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BBC News | UK |
Thursday, 21 June, 2001, 14:20 GMT 15:20 UK
An inquest into the death of a teenager who hanged himself at a West Midlands young offenders institution has found the prison partly to blame for his death.
David Henderson, 18, was discovered hanging from a sheet tied to his cell window at Brinsford Young Offenders Institution on 17 March last year.
He died five days later in Wolverhampton’s New Cross Hospital.
There were emotional scenes at Stafford Crown Court as the jury returned a verdict of accidental death aggravated by neglect.
David Henderson’s father jumped to his feet, pointed a finger at the prison governor and said: “When are you going to do something about this?”
Earlier James Henderson had claimed that his son had killed himself after persistent bullying from other inmates.
The institution’s governor, Danny McAllister, said he completely accepted the verdicts and sent the Henderson family his sympathies.
After the verdicts Mr Henderson said: “All along my son complained to me and prison staff and it was just brushed under the carpet.
“Now the verdict has come back as neglect, they can’t wash it away or brush it under the carpet anymore.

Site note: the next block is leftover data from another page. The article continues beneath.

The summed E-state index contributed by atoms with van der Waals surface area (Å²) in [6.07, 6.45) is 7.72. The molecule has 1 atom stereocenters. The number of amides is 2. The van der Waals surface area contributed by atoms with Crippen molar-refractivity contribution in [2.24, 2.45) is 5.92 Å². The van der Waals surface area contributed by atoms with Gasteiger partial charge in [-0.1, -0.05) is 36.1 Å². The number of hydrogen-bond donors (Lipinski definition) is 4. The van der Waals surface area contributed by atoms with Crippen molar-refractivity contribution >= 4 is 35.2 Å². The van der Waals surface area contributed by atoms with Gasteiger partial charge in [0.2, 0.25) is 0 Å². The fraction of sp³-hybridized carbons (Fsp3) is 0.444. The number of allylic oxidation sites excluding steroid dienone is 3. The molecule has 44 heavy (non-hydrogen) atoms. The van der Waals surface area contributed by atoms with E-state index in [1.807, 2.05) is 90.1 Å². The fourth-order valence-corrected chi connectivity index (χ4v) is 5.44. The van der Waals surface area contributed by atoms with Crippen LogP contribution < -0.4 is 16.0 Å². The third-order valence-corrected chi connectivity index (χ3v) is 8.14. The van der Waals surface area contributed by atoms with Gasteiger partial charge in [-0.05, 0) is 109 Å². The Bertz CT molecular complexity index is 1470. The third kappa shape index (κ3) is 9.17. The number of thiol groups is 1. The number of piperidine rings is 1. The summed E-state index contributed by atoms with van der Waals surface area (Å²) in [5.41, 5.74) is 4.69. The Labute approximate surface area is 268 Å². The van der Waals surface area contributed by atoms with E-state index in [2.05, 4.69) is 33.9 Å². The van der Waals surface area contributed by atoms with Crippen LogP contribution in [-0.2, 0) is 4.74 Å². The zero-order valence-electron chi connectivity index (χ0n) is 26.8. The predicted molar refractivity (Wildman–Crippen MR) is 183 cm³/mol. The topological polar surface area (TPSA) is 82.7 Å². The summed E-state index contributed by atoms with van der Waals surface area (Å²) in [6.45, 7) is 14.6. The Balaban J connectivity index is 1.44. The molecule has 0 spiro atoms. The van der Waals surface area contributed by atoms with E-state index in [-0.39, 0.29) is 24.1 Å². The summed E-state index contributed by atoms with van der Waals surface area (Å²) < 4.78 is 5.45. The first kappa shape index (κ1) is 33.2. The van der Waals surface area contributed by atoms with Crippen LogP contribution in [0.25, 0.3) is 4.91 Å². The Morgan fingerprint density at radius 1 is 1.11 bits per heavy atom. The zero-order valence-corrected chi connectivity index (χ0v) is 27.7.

“They let it happen and they let children die.”
The inquest had heard from staff earlier that David Henderson had given them no cause for concern in the days before his death.
It also heard the teenager, who was on anti-depressants and had been in a “low mood” before his death, had made no complaints about bullying.
Last year three inmates took their own lives at Brinsford and there was one death earlier this year.
In March, the Chief Inspector of Prisons Sir David Ramsbotham condemned conditions as a “disgrace”.
His comments followed an inspection which concluded there was a “breathtaking level of neglect and lack of understanding” towards inmates at the institution.
Sir David described conditions as a “stain” on the Prison Service and said Brinsford’s regime put most of its juvenile population “at risk of harm.”
But the institution’s governor Danny McAlister said vast improvements had been made since the inspection.